This in turn would break compatibility, so they might as well stay with QNX.

Re:This just goes to show... (1)

jomcty (806483) | more than 2 years ago | (#40437569)

You can't add security on top of an unsecure OS.

RIM could run Android in a VM and the BB infrastructure in another, signed VM, thus partitioning the unsecured from the secured and maintain compatibility.

I believe RIM could do it, but it will require some out-of-the-box thinking and courage on their part. I don't think they have many hands left at this point.

Palm (0)

Anonymous Coward | more than 2 years ago | (#40431217)

"separating its messaging network business from its manufacture of handsets" - great idea, that worked out awesome for Palm shareholders.

No sources (1)

thePowerOfGrayskull (905905) | more than 2 years ago | (#40431697)

Funny how many unsourced rumors we've heard in the last years that have failed to pan out.

Just sayin'...

Not a good move! (1)

aglider (2435074) | more than 2 years ago | (#40431893)

The half of almost nothing is almost zero.
How can you compare RIM messaging with, say, Google services?
How can you compare RIM handsets with, say, Samsung or HTC ones?

Someone else could manage the handset biz better (1)

damn_registrars (1103043) | more than 2 years ago | (#40432187)

RIM has done an outstandingly crappy job of marketing their handsets lately as it is. They might as well spin it off and let someone else try.

That said, Microsoft sounds like a great way to drive the Blackberry handset brand in to oblivion. Short of the XBox I can't think of a Microsoft product that has been successfully marketed since ... possibly the beginning of time. They have instead brought their products to the front of the pack in competition because they were brutal towards their competition. Going to Microsoft for marketing assistance is like going to the president of Syria for advice on how to handle a disapproving populace.

Re:Someone else could manage the handset biz bette (1)

V-similitude (2186590) | more than 2 years ago | (#40433151)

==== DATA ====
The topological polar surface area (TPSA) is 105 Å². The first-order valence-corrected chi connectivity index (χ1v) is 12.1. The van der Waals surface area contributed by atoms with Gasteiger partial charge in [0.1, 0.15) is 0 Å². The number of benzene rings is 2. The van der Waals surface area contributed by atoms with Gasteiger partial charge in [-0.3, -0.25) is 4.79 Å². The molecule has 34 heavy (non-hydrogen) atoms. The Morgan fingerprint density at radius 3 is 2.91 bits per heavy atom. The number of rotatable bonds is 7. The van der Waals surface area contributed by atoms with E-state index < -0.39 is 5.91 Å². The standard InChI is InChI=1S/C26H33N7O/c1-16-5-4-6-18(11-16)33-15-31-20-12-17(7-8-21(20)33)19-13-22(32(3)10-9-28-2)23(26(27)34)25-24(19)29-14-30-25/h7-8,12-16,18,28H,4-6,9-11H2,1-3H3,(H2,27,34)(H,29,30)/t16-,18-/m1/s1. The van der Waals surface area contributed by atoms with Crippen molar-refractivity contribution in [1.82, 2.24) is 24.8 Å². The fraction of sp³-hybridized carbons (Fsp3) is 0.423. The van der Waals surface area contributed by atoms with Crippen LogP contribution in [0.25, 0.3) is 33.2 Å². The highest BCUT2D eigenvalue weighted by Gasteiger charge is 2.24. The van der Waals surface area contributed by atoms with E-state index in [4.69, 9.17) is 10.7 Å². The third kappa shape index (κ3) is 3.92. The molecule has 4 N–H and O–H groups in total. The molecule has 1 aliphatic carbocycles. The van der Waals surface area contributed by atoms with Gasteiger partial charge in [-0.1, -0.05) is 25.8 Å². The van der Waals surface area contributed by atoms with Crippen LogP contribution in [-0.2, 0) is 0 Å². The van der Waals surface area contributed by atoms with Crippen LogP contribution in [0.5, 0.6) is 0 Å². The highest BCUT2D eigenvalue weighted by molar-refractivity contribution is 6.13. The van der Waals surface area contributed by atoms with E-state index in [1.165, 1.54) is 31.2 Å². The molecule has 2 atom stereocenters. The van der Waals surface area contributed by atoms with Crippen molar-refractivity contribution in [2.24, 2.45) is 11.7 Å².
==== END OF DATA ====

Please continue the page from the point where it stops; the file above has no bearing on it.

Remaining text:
Going to Microsoft for marketing assistance is like going to the president of Syria for advice on how to handle a disapproving populace.

Nokia can attest to this!

BYOD product for the enterprise (0)

Anonymous Coward | more than 2 years ago | (#40433083)

Their best bet is to get out of the hardware business and sell their OS as a virtual shim iOS app for enterprises looking to enable BYOD. No one else is doing it very well (think Good Mobile). Large enterprises still love the security and architecture of BB and would certainly snatch up licensing the day it becomes available. It just seems so obvious from this angle.

Become the trendy phone, simple (0)

Anonymous Coward | more than 2 years ago | (#40433403)

Right? Be the new "apple" of smartphones, go for that "dont be a sheeple, stand out from the crowd" marketing that seemed to have kept apple going for decades. Bank on the fact that the other guys are mostly all evil megacorps

After throwing GAAPS under the bus (0)

Anonymous Coward | more than 2 years ago | (#40436855)

First shoot one foot with GAAPS; Then shoot the other foot with leftover shattered pieces of hardware and software

Playbook's are half price!
oy!

This company makes me very pissed off, they could be so successful if they would do the right thing.
Somehow deep inside I believe this is the correct mobile platform, from a software, hardware angle, energy savings and stability but the software is crippled and the hardware becomes less desirable. People want apps, people want things that just work, they don't give a crap about lawyers under the hood and all manner of greedy bullshit details. Don't cripple the /libs.
RIMM may not be swirling the toilet bowl, but they should have their taco stands up next to the apple stores! Why isn't it? It's bad decision after bad decision, this company is starting to look like Motorola to me. Who the fuck want's to work for Motorola North or Motorola South? If RIM don't open up gaaps, they aren't going anywhere. Maybe that's the point, holding things as they are? In limbo, crippled, broken.